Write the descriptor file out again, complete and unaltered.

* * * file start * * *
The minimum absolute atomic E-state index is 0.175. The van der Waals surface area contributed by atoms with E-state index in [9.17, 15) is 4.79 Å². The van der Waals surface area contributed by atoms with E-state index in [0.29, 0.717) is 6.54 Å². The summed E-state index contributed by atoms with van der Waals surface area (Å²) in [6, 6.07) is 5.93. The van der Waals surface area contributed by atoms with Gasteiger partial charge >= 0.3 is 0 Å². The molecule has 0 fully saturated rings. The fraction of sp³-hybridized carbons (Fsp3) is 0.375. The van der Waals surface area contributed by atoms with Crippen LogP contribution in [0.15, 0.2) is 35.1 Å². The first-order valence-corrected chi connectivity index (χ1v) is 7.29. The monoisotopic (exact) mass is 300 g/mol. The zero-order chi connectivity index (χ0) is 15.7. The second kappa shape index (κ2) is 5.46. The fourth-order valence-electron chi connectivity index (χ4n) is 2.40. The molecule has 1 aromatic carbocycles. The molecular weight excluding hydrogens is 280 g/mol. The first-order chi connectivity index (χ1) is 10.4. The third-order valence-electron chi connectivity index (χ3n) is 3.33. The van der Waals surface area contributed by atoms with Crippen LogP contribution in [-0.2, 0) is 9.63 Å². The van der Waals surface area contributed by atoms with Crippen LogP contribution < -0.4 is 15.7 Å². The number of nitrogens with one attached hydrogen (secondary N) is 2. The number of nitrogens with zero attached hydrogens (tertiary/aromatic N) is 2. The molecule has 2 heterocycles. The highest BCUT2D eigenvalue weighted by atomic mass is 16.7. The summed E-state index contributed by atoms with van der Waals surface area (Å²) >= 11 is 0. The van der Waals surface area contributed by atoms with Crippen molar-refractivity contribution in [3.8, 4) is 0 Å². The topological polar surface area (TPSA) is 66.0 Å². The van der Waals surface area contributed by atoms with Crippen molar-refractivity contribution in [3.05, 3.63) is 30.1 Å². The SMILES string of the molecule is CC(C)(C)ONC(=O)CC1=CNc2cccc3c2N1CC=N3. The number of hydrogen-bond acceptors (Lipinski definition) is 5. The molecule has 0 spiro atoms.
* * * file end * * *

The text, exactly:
The minimum absolute atomic E-state index is 0.175. The van der Waals surface area contributed by atoms with E-state index in [9.17, 15) is 4.79 Å². The van der Waals surface area contributed by atoms with E-state index in [0.29, 0.717) is 6.54 Å². The summed E-state index contributed by atoms with van der Waals surface area (Å²) in [6, 6.07) is 5.93. The van der Waals surface area contributed by atoms with Gasteiger partial charge >= 0.3 is 0 Å². The molecule has 0 fully saturated rings. The fraction of sp³-hybridized carbons (Fsp3) is 0.375. The van der Waals surface area contributed by atoms with Crippen LogP contribution in [0.15, 0.2) is 35.1 Å². The first-order valence-corrected chi connectivity index (χ1v) is 7.29. The monoisotopic (exact) mass is 300 g/mol. The zero-order chi connectivity index (χ0) is 15.7. The second kappa shape index (κ2) is 5.46. The fourth-order valence-electron chi connectivity index (χ4n) is 2.40. The molecule has 1 aromatic carbocycles. The molecular weight excluding hydrogens is 280 g/mol. The first-order chi connectivity index (χ1) is 10.4. The third-order valence-electron chi connectivity index (χ3n) is 3.33. The van der Waals surface area contributed by atoms with Crippen LogP contribution in [-0.2, 0) is 9.63 Å². The van der Waals surface area contributed by atoms with Crippen LogP contribution < -0.4 is 15.7 Å². The number of nitrogens with one attached hydrogen (secondary N) is 2. The number of nitrogens with zero attached hydrogens (tertiary/aromatic N) is 2. The molecule has 2 heterocycles. The highest BCUT2D eigenvalue weighted by atomic mass is 16.7. The summed E-state index contributed by atoms with van der Waals surface area (Å²) >= 11 is 0. The van der Waals surface area contributed by atoms with Crippen molar-refractivity contribution in [3.8, 4) is 0 Å². The topological polar surface area (TPSA) is 66.0 Å². The van der Waals surface area contributed by atoms with Crippen molar-refractivity contribution in [3.05, 3.63) is 30.1 Å². The SMILES string of the molecule is CC(C)(C)ONC(=O)CC1=CNc2cccc3c2N1CC=N3. The number of hydrogen-bond acceptors (Lipinski definition) is 5. The molecule has 0 spiro atoms.